cant execute commands on running linux

Maik Nassauer maik.nassauer at
Tue Aug 30 12:57:23 CEST 2022

Thank you very much for the help. It works now. Sadly i am not able to 
control the power of the board. It hardly depends on the hardware i get 
from my customers. I ordered a usb hid relais board for integrating it 
independently in tbot.


On 30.08.22 12:46, Harald Seiler wrote:
> Hi Maik,
> On Tue, 2022-08-30 at 12:12 +0200, Maik Nassauer wrote:
>> Hey all :)
>> Thank you very much for tbot, its a realy nice tool <3
> Glad you like it :)
>> I cant figure out how to execute commands on the running linux system. I
>> have to powercycle/reboot the system to get my commands running, because
>> the LinuxBootLogin is checking for a complete bootup?
> This is correct, `LinuxBootLogin` waits for the board to boot and then
> logs in once the login prompt shows up.  In general, tbot is usually
> used in such a setup where the board is freshly booted at the start of a
> test-run.  Ideally, your board config (`MyBoard` class) should use the
> `board.PowerControl` initializer to automatically control board power.
> That said, you can also use tbot in an environment where the board is
> always running.  In that case, you should leave the board at the shell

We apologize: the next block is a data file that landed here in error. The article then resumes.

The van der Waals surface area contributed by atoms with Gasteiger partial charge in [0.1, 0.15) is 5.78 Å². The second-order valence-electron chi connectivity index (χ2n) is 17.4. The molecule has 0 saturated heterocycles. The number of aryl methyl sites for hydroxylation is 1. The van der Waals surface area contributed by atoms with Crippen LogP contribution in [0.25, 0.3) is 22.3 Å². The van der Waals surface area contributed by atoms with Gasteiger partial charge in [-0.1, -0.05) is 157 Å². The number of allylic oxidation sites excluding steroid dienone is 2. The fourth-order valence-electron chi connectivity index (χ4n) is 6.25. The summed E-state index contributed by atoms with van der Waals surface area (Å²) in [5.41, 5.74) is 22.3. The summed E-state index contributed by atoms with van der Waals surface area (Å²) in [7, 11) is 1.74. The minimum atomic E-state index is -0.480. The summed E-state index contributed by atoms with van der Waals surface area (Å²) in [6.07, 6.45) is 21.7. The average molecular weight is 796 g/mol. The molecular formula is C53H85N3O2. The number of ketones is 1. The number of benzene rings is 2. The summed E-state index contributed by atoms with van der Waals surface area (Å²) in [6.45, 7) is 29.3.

> prompt and use a Linux configuration like this:
> 	class MyBoardLinux(board.Connector, linux.Bash):
> 	    pass
> With this config, tbot will assume that the board is already running and
> waiting at a shell prompt.  Of course this means you have to prepare the
> board beforehand if it wasn't already on.
> While this is possible, in most cases, I have found it to be better to
> stick to the powercycling approach.  The reason is that little
> inconsistencies caused by the board staying on will be a pain when
> debugging hard problems.  If you automate powercontrol with a switchable
> power outlet, the entire test-run is hands-off.  Then you can focus on
> doing something else while tbot is running, which makes it much less
> annoying to have to wait for the board to boot each time.
> But I know this heavily depends on the kind of work you do.  If you are
> mostly working on userspace applications, I understand that it might be
> much more favorable to keep the board powered on at all times. If that's
> your usecase, I can prepare a full config with a testcase to
> automatically boot once and then keeping the board powered on for you.
> I have some scripts locally which do this but I'll have to clean them
> first before I can show them here...

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